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Beer Institute Members Support Campaign to Reduce Underage Drinking

September 22, 2009


WASHINGTON, DC – The Beer Institute (BI) and its members are proud to highlight the federal government’s “We Don’t Serve Teens” program, which provides parents and adults with the resources needed to reduce teen drinking. “We Don’t Serve Teens” was established by the Federal Trade Commission (FTC) in 2006.
 
“This is the third year the Beer Institute is supporting this important program because it is a natural extension of our efforts to prevent underage drinking, and we applaud the federal government’s leadership in this area,” said Beer Institute President Jeff Becker. “Parents and other caregivers play a crucial role in determining whether children make responsible decisions about alcohol and the “We Don’t Serve Teens” program drives this message home.”
 
The FTC and a coalition of public and private organizations will be distributing campaign materials in stores where alcohol is sold, offering public service announcements for TV and radio and updating the campaign Web site, www.DontServeTeens.gov. All materials are available in English and Spanish. Beer Institute members also donated ad space in national print publications and on more than 600 billboards across the country in support of the campaign.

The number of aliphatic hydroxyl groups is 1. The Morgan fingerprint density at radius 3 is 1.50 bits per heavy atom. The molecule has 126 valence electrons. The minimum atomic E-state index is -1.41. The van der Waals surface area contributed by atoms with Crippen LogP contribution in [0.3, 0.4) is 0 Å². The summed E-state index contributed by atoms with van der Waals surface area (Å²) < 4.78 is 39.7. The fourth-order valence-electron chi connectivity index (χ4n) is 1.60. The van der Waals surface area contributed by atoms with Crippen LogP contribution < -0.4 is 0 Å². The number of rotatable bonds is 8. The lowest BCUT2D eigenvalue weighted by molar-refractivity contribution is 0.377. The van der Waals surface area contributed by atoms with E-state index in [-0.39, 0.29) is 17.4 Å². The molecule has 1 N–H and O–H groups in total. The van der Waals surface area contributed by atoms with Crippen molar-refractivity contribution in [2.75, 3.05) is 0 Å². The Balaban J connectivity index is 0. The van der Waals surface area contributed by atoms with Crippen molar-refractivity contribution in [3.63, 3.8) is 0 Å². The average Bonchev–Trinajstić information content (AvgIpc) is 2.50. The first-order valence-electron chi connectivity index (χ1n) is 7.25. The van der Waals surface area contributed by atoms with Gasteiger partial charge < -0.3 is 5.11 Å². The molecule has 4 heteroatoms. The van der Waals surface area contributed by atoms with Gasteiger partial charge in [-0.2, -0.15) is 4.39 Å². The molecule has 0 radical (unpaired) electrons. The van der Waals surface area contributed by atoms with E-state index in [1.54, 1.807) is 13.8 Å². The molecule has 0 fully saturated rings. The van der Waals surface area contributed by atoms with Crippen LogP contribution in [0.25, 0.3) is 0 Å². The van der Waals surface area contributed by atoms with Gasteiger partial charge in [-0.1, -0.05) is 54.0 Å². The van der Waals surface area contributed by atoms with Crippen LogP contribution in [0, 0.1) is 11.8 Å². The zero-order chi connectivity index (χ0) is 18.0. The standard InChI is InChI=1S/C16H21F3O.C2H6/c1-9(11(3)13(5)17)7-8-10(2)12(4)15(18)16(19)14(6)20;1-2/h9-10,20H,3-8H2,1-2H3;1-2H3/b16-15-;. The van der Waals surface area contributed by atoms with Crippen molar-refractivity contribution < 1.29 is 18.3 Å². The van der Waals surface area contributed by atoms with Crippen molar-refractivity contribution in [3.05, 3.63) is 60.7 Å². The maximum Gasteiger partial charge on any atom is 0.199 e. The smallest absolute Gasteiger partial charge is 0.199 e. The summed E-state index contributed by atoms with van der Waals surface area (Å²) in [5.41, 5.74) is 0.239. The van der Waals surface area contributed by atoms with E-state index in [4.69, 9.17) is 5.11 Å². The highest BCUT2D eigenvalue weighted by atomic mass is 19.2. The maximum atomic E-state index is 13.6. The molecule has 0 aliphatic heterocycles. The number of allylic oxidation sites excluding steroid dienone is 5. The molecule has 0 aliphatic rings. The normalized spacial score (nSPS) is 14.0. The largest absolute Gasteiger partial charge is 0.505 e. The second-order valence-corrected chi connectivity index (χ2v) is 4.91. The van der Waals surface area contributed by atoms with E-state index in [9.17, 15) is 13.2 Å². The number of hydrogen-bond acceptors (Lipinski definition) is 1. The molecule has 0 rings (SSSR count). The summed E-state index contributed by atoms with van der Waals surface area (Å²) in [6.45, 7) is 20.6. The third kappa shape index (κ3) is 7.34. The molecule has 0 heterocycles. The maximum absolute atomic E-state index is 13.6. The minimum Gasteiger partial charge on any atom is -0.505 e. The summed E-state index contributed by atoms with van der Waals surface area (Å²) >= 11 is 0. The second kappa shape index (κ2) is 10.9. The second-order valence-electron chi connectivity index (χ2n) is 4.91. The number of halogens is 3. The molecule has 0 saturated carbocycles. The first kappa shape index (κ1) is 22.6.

Brewers and distributors have spent more than three quarters of a billion dollars since 1982 to support public safety, education and prevention campaigns to promote responsibility and curb alcohol abuse. Brewers have also independently distributed millions of guidebooks, videos, and other educational materials aimed at creating a dialogue between parents and their children on underage drinking, as well as tools and resources to help retailers check and validate IDs and prevent sales to minors. 
 
“For over two decades, our industry has developed and participated in programs to help parents address this serious issue and effectively talk about it with their children,” said Becker.  “Numbers show efforts like the ‘We Don’t Serve Teens’ program and other initiatives supported by brewers are making a significant, positive impact.”
 
For example, Substance Abuse and Mental Health Services Administration (SAMHSA) released findings last week from their 2008 National Survey on Drug Use and Health (NSDUH), which showed that youth drinking (defined as ages 12-17) continues to decline – from 15.9 percent in 2007 to 14.6 percent in 2008, a significant decline and the lowest that it has been since 2002.
 
More information on brewers’ efforts to support the “We Don’t Serve Teens” program can be found at www.beerinstitute.org.


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